Using UART from a Linux Shell
  • 30 Sep 2021
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Using UART from a Linux Shell

  • Dark
  • PDF

Article Summary

This guide explains how to use a serial port using linux shell. It shows how to set and read serial port settings, and how to send and receive data on a serial port.


To follow this guide, a terminal/shell is needed on the TechNexion development kit. The easiest way is to use the debug console facility, but can also be achieved using ssh or adb.

UART naming and numbering {#uart_naming_and_numbering}

In hardware manuals, schematics and the like, the UARTs are often named "UART1" or "UART2" and so forth. Typically, there is no "UART0". Software, on the other hand, typically numbers the serial port devices starting with the number 0.

To make a long story short, what in schematics or user guides is called "UART1" is /dev/ttymxc0 in software, "UART2" is /dev/ttymxc1, and so on.

Setting and reading UART parameters

UART parameters are read and set with the stty command. To set the baud rate on UART3 to 115200, use the command:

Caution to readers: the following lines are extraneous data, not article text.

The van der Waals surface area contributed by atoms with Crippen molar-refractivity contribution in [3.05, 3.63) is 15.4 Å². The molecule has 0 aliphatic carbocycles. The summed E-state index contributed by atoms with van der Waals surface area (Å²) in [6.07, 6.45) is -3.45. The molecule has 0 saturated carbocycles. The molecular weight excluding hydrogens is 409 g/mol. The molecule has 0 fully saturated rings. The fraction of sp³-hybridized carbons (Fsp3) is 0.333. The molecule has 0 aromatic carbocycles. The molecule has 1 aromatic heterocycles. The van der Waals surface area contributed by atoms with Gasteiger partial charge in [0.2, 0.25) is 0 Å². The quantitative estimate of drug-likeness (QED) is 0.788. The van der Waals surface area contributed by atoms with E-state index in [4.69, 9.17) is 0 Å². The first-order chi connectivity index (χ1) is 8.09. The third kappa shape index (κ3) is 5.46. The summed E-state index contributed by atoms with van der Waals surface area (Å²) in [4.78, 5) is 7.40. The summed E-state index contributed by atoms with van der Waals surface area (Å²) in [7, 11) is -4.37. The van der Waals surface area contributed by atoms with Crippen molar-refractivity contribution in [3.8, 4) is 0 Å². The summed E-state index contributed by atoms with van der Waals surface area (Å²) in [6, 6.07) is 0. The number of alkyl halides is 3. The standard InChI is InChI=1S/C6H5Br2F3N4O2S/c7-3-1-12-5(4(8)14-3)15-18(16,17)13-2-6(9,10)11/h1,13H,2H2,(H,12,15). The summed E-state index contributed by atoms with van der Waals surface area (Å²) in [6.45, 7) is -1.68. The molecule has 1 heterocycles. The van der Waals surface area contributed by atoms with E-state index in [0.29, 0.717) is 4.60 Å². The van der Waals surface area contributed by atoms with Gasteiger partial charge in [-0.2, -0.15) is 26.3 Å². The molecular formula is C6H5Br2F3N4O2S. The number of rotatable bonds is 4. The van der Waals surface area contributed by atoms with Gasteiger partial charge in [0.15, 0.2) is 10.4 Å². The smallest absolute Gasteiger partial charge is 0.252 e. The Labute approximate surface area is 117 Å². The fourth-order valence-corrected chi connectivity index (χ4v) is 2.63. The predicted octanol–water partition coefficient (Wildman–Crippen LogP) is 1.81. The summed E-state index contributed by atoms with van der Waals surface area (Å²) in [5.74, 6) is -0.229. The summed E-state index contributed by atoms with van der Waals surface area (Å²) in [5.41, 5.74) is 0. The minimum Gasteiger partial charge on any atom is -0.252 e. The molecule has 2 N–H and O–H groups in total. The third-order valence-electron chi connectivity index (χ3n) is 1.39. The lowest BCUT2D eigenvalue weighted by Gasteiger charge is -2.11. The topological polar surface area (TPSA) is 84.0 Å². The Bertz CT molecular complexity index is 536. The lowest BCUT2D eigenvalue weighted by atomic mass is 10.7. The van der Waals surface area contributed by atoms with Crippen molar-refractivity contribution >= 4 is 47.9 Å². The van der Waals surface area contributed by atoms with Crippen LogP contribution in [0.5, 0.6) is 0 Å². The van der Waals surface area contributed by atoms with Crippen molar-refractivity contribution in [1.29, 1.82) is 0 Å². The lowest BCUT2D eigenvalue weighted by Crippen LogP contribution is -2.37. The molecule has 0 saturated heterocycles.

$ stty -F /dev/ttymxc2 115200

To enable RTS/CTS flow control, use

$ stty -F /dev/ttymxc2 crtscts

and disable flow control with

$ stty -F /dev/ttymxc2 -crtscts

To view the current settings for UART3, use

$ stty -a -F /dev/ttymxc2

Just replace /dev/ttymxc2 with the name of the UART device.

Sending and Receiving data

This is very easy, sending is done by writing data to the device file, for instance by

$ echo "Hello world" > /dev/ttymxc2

and to receive is to read the device file

$ cat /dev/ttymxc2

Please note that the receiving terminal can have buffering enabled, so the data read might not be displayed immediately. The buffer is flushed once enough data is entered, or when enough newlines are encountered.

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